Do you like the saying, "adapt or die"?
There are days when it is the soundtrack of my life and then there are days when I shake my head at what the connotation truly means. You see, it’s easy to be an armchair quarterback and say that the newspaper industry, the music industry, the book publishing industry, the retail industry, a traditional advertising agency… and almost every other industry should adapt or die. We live in interesting times (to steal a turn of phrase from the ancient Chinese curse) but it’s not so easy to make the pivot that Eric Ries writes about in his business book, The Lean Startup when you’re not a lean startup but a business that’s been around the block (and has the scars to prove it).
Instead of shaking your finger at those businesses turn the question on yourself.
Do you find it easy to adapt? Most of us do, but when it comes to the saying, "adapt or die," we’re not just talking about learning a new skill set or taking on more duties at the office. What we’re really saying is change everything and start fresh. Think about it. When we say to a newspaper, "adapt or die," what are we really saying…
- Your business model is no longer viable.
- Your current business model is becoming obsolete.
- All of your investments (printing press, skilled labor, transportation, etc…) are now a liability.
- Your staff are no longer in touch with the newer business models.
- There are less and less consumers interested in what you are selling.
- Your way of doing things converted to the digital frontier does not equate to the same revenue.
- Your channels of innovation aren’t nimble enough to beat a fresh startup.
- Your technology is already considered a legacy system.
- Your employees (who may even be unionized) don’t make it easy to change.
- Your shareholders will not stand for a revolution, they want continued and stable growth. Not risk.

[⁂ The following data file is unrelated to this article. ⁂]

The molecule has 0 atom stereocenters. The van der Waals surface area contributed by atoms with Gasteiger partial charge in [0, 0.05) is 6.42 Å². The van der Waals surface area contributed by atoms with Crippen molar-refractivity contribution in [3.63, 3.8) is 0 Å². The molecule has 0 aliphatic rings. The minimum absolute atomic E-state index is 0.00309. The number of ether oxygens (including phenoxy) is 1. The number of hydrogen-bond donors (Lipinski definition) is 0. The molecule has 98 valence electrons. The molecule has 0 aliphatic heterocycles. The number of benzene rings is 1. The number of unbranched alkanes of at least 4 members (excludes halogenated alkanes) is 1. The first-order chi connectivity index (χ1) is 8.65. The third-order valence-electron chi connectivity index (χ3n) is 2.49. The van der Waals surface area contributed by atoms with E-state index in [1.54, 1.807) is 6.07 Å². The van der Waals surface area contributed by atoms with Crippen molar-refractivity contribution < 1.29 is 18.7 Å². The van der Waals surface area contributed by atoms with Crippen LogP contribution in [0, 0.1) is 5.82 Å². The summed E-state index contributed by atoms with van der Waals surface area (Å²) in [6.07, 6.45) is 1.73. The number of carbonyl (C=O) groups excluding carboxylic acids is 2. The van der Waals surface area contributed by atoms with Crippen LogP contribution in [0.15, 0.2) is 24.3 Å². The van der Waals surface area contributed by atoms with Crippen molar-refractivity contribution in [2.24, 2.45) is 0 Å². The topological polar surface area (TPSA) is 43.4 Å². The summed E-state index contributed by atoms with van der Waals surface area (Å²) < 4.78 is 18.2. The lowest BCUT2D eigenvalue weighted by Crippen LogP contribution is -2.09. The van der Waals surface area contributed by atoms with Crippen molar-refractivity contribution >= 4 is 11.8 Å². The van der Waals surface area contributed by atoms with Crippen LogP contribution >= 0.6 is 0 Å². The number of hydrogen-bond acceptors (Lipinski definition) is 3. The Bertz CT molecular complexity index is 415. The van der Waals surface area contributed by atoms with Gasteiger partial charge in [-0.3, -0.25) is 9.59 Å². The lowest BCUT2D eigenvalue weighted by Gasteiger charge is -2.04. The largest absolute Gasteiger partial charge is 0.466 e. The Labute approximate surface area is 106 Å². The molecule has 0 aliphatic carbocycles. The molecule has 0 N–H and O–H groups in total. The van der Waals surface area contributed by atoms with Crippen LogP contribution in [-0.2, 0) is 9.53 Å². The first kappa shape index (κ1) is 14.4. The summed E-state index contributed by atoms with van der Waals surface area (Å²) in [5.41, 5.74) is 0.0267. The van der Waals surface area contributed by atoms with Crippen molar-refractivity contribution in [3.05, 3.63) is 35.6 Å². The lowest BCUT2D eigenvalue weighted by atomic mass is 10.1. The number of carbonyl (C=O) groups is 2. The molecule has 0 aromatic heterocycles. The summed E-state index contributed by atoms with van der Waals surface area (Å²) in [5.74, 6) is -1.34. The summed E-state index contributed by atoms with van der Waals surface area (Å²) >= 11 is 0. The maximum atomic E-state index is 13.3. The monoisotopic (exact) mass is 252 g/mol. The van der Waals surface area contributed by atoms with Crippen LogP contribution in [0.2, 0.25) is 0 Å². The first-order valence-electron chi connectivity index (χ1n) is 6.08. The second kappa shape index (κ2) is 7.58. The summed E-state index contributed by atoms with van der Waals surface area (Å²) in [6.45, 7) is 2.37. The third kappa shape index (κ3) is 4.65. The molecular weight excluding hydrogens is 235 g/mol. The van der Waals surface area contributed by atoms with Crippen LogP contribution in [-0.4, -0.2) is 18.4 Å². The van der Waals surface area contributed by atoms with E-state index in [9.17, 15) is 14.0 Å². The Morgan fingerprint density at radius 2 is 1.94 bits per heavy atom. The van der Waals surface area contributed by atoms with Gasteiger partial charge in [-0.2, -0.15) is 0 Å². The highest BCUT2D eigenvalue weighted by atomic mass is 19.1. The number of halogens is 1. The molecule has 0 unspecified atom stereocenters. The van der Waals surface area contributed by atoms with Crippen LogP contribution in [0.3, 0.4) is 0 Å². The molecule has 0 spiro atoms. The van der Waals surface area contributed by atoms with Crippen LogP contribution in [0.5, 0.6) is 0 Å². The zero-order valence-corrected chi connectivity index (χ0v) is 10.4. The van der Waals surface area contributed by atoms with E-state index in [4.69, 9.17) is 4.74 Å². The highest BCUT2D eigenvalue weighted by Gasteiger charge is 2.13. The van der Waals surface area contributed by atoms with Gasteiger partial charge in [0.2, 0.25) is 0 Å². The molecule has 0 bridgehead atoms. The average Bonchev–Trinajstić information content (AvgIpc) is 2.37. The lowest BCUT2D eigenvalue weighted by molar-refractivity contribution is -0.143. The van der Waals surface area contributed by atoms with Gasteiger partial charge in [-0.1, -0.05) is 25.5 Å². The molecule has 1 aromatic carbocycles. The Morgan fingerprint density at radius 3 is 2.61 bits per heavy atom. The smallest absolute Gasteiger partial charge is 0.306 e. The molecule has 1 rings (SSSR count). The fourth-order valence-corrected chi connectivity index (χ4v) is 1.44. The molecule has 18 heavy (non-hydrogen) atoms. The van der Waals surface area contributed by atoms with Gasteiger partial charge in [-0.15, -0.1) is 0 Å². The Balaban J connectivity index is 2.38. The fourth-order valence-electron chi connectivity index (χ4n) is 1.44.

What would you do?
It’s easy to say, "go digital. It’s all about the Web or mobile or Social," but these are companies that have both a legacy and a functioning business model. While that business model may be tarnished in this day and age, it is still profitable and keeps many people employed. Must that all be destroyed in order to truly thrive in our ever-changing economy? Again, put yourself in their shoes… would you be able to pull the trigger? To break the leaseholds, to fire everyone (or almost everyone), to completely disrupt the business model for a new one, to begin the long (and arduous) process of (basically) starting over, to recruit, hire and train a new team for the this new work, to educate both yourself and those who may be able to make the transition effectively… and on and on?
Adaptation, disruption and resting on your laurels.
Is there an example of a business that didn’t completely implode everything and start over and – by the same token – didn’t just sit back and let the evolution of business send them towards distinction? The answer is, of course, "yes." When you actually start digging down deep into how these companies have evolved and stayed relevant, you won’t see business models that look like anything from the playbooks of Apple, Google or Facebook. These aren’t radical organizations in a constant state of innovation and breakthrough technology. There are, literally, thousands of companies that have been around for over three decades that have managed to turn profits (maybe not year on year, but overall). Many of these companies we would consider to be both conservative and boring (I’m sure the shareholders are fine with being described as such), but things are about to get just a little more funky.
This isn’t the end.
The fallout of these disruptive times in business shows us that we’re still in the middle of it. The challenge for business is to not remain stuck in the past and not get too comfortable with how things are today. Pushing that further, you can’t only be focused on the future (because we all know how bad we are at predicting that). Is it time to take chances? Absolutely. Is it time to blow everything up and start over? Maybe for some, but not for many. Is it time to kill even the profitable business units because you know there’s no future in it? That’s a very tough call. Regardless of what we – as business owners – are capable of, there are bigger forces at play: technology, connectivity, mobility, analytics, data, creativity, commerce, publishing and more will continue to reshape and change how we do business. My guess is that the next five to ten years are going to make the past decade’s disruption seem minor in comparison.
Adapt or die? Maybe it’s more like tweak and iterate?